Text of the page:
BC) might seem an almost exact replica of that of Nekhtnebef. Both kings
ruled for eighteen years and the building activity of both was immense.
But meanwhile world-shaking events were preparing. The accession of
Artaxerxes III Ochus (358 BC) put new life into the tottering Persian
Empire. Order was restored among the satraps of Asia Minor, but the
energy required for the effort precluded the thought of any attack upon
Egypt. By 350 BC, however, Ochus was ready. No details are known, but
this was a complete failure, with the result that revolts against the Persian
domination broke out everywhere. Phoenicia and Cyprus were in the
forefront of the rebels. Long before this Greek soldiers and Greek
commanders were the greatest asset upon which either side could count.
But Egypt was the most important objective on account of the gold and the
corn which she alone could supply in abundance, and a reconquest was an
absolute necessity. First, however, Phoenicia and Palestine had to be
dealt with. Sidon was the center of the revolt and had invited retaliation
by a violently destructive blow against the occupying Persians. In their
dread of what was to come of the Sidonians appealed to Egypt, but
Nekhtharehbe contented himself with sending a limited contingent of
Greek mercenaries under Mentor of Rhodes. Diodorus (xvi. 40-51) tells
the story of the next few years in great detail which can only be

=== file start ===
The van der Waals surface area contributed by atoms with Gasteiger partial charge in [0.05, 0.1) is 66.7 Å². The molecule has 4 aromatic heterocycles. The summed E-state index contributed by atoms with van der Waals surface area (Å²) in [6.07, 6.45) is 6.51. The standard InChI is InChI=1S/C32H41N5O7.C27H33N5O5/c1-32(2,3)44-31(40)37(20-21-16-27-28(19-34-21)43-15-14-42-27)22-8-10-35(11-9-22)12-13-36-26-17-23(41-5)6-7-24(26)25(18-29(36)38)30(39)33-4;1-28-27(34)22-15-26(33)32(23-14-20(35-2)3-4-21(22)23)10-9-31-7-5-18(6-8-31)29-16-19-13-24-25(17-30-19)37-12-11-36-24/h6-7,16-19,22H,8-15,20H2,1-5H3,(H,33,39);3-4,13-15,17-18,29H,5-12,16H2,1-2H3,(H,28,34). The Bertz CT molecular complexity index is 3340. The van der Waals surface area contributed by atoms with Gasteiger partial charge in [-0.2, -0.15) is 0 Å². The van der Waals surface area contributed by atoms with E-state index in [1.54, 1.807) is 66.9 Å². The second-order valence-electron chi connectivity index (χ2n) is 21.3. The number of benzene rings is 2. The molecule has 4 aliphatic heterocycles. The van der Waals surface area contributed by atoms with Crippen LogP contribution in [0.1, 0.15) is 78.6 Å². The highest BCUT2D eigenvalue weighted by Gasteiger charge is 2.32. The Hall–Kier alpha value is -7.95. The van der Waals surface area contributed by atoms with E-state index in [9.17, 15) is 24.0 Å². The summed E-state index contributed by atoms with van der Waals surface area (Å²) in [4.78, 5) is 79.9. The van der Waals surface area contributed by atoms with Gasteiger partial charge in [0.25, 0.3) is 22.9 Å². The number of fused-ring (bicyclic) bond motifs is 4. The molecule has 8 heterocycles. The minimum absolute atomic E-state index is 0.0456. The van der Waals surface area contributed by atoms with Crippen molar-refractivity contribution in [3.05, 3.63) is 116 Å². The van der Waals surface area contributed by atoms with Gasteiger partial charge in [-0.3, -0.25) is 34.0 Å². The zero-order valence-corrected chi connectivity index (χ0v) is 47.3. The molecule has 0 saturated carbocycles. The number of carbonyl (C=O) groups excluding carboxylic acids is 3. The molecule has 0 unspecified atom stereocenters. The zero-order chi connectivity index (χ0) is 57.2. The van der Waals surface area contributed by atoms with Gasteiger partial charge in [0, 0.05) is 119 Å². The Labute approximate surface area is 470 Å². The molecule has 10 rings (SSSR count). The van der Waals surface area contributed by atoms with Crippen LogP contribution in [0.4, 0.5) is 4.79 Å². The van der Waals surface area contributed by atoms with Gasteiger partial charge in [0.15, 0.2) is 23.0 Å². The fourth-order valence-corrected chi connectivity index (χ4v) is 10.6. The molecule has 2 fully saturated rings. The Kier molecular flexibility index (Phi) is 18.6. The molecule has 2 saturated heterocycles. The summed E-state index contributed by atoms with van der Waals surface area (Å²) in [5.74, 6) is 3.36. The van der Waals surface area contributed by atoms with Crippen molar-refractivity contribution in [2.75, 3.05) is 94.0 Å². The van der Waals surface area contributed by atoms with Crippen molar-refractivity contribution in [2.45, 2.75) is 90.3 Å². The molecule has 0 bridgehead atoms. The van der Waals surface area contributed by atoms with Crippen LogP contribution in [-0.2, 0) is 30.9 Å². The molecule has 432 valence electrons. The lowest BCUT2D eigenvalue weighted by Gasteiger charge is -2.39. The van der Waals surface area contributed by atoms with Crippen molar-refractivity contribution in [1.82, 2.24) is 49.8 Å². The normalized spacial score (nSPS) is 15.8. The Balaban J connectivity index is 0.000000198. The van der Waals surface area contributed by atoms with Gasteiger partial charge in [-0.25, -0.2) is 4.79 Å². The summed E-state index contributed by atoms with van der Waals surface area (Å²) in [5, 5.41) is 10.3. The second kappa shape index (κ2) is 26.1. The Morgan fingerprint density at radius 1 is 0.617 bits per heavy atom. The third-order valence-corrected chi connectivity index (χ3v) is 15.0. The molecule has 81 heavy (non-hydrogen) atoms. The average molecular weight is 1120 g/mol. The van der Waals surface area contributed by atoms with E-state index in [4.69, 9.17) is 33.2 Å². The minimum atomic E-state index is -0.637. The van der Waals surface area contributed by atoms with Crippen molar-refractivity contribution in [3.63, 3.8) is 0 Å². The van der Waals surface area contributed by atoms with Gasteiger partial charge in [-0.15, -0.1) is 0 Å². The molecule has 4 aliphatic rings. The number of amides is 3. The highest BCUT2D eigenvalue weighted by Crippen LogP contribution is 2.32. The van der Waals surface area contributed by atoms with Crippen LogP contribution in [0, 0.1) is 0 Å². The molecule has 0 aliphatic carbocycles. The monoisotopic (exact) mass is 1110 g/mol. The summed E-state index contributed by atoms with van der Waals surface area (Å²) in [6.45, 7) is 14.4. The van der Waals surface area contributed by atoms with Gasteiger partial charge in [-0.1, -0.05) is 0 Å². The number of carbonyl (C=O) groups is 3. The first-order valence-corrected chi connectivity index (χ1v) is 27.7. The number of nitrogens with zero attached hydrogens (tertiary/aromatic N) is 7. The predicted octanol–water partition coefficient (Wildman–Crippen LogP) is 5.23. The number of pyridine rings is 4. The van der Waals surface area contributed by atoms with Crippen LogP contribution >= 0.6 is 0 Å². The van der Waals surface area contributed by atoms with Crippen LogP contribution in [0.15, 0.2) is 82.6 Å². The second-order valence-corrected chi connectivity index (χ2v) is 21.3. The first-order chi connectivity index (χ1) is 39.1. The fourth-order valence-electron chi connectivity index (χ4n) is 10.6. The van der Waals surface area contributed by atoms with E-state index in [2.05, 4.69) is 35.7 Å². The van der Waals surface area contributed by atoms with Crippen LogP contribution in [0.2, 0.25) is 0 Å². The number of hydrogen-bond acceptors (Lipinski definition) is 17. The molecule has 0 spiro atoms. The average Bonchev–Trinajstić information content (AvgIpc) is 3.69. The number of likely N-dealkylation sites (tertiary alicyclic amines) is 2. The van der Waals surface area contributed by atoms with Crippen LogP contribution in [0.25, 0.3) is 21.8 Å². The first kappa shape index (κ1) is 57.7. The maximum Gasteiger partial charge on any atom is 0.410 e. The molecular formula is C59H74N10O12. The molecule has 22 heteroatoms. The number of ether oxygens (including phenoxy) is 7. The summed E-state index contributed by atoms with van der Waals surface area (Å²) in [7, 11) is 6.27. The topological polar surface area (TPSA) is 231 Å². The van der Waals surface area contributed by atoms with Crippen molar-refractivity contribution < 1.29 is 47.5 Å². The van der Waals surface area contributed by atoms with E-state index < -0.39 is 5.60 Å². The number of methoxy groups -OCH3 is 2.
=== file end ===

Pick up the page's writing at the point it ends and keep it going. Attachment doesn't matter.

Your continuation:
summarized here. Ochus's preparations were on a vast scale, but even
before the arrival of every substantial forces from the Greek cities of the
mainland and of Asia Minor he was able in inflict horrible punishment
upon Sidon, whose treacherous king Tennes conspired with Mentor to
deliver up the city, whereupon the inhabitants burned their ships and many
of them sought voluntary death in the flames of their own homes.
In the autumn of 343 BC the Persian army set forth upon its momentous
campaign against Egypt, the Great King himself at its head. Pelusium was
the first Egyptian town to be attacked and put up a stiff resistance. Ochus
had, however, planned simultaneous entry into the Delta at three different
places, and it was near one of the western Nile mouths that penetration
was achieved. The inundation season was at an end so that the disaster of
thirty years earlier was no longer to be feared. Misfortune attended the
defenders from the start. Sallying forth from the neighboring fortress the
Greek mercenaries under Cleinias of Cos were heavily defeated and he
himself was killed. The terror-stricken Nekhtharehbe, instead of standing
his ground, retreated to Memphis, which he put in readiness for a siege.
But meanwhile Pelusium had been taken, the garrison surrendering under
the promise that those who did so would be well treated. A similar
assurance was given elsewhere and soon Egyptians and Greeks were
vying with one another which of them should be the earliest to avail
themselves of this clemency. The third corps under Mentor and Ochus's
close friend and associate Bagoas had also met with success. The capture
of Bubastis by the combined forces was an important event, after which
the other Delta towns capitulated with all haste. Egypt was now at
Ochus's mercy, and Nekhtharehbe, realizing the situation to be hopeless,
gathered together so much of his belongings as he could and departed
upstream 'to Ethiopia', after which nothing more is heard of him.